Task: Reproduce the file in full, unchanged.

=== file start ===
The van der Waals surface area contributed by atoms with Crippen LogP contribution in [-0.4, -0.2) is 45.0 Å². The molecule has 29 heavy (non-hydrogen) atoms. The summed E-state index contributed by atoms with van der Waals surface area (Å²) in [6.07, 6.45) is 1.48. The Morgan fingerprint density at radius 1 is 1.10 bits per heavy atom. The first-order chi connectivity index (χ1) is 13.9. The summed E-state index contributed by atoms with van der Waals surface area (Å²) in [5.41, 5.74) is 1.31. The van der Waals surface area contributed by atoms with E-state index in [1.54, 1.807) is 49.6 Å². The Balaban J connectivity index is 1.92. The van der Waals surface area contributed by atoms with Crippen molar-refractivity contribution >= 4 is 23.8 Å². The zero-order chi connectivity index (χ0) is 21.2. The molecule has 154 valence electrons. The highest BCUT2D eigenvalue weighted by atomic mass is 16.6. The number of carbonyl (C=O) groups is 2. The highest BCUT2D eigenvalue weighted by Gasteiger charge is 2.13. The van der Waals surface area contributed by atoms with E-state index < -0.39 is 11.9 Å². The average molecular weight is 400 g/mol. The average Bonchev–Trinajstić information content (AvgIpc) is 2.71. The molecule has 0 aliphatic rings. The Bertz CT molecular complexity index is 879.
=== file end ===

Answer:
The van der Waals surface area contributed by atoms with Crippen LogP contribution in [-0.4, -0.2) is 45.0 Å². The molecule has 29 heavy (non-hydrogen) atoms. The summed E-state index contributed by atoms with van der Waals surface area (Å²) in [6.07, 6.45) is 1.48. The Morgan fingerprint density at radius 1 is 1.10 bits per heavy atom. The first-order chi connectivity index (χ1) is 13.9. The summed E-state index contributed by atoms with van der Waals surface area (Å²) in [5.41, 5.74) is 1.31. The van der Waals surface area contributed by atoms with E-state index in [1.54, 1.807) is 49.6 Å². The Balaban J connectivity index is 1.92. The van der Waals surface area contributed by atoms with Crippen molar-refractivity contribution >= 4 is 23.8 Å². The zero-order chi connectivity index (χ0) is 21.2. The molecule has 154 valence electrons. The highest BCUT2D eigenvalue weighted by atomic mass is 16.6. The number of carbonyl (C=O) groups is 2. The highest BCUT2D eigenvalue weighted by Gasteiger charge is 2.13. The van der Waals surface area contributed by atoms with E-state index < -0.39 is 11.9 Å². The average molecular weight is 400 g/mol. The average Bonchev–Trinajstić information content (AvgIpc) is 2.71. The molecule has 0 aliphatic rings. The Bertz CT molecular complexity index is 879.